Dr. Nicole Yarid, an associate medical examiner for King County, walks into the autopsy room dedicated to examining people who died from COVID-related complications. Yarid told KNKX that the pandemic response has detracted from other priorities.
Ted S. Warren / The Associated Press

Since its founding more than a century ago, Washington state has seen few changes to the way sudden or unusual deaths are investigated. And experts from every corner of the system acknowledge it’s far from perfect. 

New COVID-19 restrictions on dining, gyms in Washington

Nov 15, 2020
The Legislative Building, left, stands at night after Washington Gov. Jay Inslee and his wife, Trudi, gave a statewide televised address on COVID-19, which health officials have warned is accelerating rapidly throughout the state, Thursday, Nov. 12, 2020.
Ted S. Warren / The Associated Press

OLYMPIA, Wash. (AP) — Washington Gov. Jay Inslee has announced new restrictions on businesses and social gatherings for the next four weeks, as the state continues to combat a rising number of coronavirus cases.

Starting at 11:59 p.m. Monday, a host of businesses must close their indoor services, including fitness facilities and gyms, bowling centers, movie theaters, museums, zoos and aquariums. Retail stores — including grocery stores — must limit their indoor capacity to 25 percent.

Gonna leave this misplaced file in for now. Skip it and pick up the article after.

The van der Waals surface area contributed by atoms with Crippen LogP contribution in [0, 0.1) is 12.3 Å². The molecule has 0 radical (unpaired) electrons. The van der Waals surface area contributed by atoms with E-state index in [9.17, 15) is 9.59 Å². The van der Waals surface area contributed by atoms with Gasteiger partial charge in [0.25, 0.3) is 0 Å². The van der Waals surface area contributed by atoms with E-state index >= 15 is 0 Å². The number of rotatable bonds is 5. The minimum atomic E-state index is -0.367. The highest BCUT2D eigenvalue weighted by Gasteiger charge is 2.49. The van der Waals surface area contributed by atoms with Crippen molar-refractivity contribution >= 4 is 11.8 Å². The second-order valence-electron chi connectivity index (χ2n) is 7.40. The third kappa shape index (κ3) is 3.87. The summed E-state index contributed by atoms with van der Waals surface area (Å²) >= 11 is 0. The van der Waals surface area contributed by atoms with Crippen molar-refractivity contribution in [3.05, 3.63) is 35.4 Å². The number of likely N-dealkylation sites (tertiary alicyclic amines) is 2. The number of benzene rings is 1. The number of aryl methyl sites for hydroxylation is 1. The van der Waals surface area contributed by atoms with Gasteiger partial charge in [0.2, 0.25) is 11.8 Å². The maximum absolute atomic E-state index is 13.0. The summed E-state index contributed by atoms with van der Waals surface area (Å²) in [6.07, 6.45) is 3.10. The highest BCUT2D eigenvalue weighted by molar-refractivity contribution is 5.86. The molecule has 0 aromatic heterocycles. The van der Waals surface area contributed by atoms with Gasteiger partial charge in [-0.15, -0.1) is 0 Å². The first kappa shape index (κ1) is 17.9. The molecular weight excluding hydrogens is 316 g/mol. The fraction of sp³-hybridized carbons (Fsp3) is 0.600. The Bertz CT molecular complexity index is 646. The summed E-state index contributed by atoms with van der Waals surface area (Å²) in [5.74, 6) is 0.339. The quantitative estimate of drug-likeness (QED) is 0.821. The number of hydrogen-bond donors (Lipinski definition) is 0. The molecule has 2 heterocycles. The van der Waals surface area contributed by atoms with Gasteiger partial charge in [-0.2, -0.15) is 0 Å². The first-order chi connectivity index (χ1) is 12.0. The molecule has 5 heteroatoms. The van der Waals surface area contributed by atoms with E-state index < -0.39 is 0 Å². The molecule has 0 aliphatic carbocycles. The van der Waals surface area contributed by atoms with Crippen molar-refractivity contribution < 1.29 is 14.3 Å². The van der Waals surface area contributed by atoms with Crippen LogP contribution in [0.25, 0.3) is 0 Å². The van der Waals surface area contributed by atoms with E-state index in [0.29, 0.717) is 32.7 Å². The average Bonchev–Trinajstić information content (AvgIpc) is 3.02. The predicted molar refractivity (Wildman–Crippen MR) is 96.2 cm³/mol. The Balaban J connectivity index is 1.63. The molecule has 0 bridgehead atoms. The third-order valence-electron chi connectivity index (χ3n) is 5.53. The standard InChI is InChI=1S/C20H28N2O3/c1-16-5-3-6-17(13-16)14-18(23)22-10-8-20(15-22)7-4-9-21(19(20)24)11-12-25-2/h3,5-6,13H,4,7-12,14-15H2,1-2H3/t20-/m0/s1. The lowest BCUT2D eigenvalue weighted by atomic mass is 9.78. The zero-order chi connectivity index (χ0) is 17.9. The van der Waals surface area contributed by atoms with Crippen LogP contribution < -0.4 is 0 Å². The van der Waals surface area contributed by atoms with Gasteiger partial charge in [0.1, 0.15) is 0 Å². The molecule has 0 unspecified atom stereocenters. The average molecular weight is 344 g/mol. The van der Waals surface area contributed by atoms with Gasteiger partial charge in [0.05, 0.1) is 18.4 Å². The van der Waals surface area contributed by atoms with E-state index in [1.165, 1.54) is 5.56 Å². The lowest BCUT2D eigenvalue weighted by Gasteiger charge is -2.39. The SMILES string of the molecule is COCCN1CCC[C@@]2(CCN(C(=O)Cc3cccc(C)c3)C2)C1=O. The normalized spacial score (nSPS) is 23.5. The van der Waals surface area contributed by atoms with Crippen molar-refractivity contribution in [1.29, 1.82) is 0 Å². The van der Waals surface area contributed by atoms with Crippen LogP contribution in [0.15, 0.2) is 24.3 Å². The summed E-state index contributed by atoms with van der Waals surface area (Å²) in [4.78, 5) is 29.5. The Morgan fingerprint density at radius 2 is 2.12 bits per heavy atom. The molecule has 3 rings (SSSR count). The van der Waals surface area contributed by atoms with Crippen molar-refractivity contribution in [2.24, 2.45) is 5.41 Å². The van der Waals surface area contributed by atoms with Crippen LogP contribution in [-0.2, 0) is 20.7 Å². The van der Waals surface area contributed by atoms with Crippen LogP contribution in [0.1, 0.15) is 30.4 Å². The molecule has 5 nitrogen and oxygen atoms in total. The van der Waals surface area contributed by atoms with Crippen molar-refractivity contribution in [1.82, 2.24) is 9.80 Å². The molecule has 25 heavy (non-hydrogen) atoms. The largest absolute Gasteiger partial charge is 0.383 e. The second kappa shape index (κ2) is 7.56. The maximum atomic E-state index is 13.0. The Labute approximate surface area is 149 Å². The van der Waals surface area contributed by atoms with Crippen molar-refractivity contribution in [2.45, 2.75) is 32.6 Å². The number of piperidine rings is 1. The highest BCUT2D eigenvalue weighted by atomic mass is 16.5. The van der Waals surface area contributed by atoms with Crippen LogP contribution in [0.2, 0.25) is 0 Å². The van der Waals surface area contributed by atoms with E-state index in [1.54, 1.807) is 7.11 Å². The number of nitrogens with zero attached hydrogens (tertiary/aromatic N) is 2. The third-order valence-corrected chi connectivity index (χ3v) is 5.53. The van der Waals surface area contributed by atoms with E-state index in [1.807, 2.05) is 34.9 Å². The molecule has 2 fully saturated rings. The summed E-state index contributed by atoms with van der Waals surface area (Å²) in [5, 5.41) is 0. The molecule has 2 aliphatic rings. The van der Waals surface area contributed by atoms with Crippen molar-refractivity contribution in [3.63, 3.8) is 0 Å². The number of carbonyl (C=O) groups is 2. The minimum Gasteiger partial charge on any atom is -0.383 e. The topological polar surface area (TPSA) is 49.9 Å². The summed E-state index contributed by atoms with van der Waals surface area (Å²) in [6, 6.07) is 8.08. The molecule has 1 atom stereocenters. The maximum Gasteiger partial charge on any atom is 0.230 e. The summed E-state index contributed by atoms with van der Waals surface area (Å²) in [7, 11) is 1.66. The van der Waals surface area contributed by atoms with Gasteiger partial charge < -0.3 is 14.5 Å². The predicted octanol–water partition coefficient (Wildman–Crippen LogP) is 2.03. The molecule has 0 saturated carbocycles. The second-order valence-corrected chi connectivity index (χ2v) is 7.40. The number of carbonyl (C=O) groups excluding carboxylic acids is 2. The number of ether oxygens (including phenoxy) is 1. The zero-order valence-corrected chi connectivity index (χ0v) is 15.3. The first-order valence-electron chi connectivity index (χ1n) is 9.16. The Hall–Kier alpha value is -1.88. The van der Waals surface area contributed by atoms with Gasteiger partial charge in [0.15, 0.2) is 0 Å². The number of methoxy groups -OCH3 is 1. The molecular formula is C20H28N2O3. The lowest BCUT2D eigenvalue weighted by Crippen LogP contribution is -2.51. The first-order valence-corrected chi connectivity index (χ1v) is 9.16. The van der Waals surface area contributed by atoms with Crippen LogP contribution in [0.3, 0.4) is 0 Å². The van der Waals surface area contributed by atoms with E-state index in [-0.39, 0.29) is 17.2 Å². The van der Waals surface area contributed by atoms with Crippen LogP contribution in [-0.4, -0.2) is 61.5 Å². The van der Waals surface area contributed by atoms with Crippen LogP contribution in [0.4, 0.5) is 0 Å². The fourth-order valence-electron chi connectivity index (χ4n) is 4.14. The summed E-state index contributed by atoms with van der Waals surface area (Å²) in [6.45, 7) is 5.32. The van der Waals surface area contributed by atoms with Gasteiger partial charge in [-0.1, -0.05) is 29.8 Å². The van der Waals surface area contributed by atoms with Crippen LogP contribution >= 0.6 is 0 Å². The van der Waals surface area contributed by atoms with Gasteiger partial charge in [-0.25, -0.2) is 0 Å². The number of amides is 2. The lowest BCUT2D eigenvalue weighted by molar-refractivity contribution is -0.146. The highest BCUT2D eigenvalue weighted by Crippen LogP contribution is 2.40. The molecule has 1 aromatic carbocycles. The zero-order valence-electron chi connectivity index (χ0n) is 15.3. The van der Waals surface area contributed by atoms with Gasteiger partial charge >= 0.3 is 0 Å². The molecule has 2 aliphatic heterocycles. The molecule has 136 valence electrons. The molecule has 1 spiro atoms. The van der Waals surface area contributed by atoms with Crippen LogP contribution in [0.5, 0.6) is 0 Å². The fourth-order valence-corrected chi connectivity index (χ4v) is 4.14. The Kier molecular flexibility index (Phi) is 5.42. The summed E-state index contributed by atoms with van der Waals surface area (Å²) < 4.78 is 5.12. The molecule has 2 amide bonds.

Gov. Jay Inslee and his wife, Trudi, delivered a live address to the state Thursday night urging Washington residents to change their Thanksgiving plans amid a surge in COVID-19 cases.
Ted S. Warren / The Associated Press

The number of COVID-19 cases has doubled in Washington state over the past two weeks. In response, Gov. Jay Inslee recommends a 14-day quarantine for people coming into the state and is asking people to stay close to home. California and Oregon are doing the same to try and slow the spread of the virus.

A worker wears PPE as he walks along a line of cars, Wednesday, Oct. 28, 2020, at a King County COVID-19 testing site in Auburn.
Ted S. Warren / The Associated Press (file)

Make some sacrifices now to avoid future pain. That was the message from Washington state health officials Tuesday as confirmed COVID-19 cases in the state are at their highest levels yet — and accelerating quickly.

The Grand Cinema is a nonprofit movie theater in Tacoma.
Amelia Vaugh / Courtesy of The Grand

Many of the region’s annual film festivals are going virtual this year, as the pandemic continues. That includes next year’s Seattle International Film Festival and the Tacoma Film Festival, which is going on now and continues through Sunday.

Dr. Jeff Duchin, public health officer for Seattle and King County, talks to reporters on March 4, 2020 at a news conference in Seattle.
Ted S. Warren / The Associated Press

For weeks, public health officials have been sending the same message: confirmed COVID-19 cases are rising quickly in many parts of Washington state, and it's more important than ever to take precautions.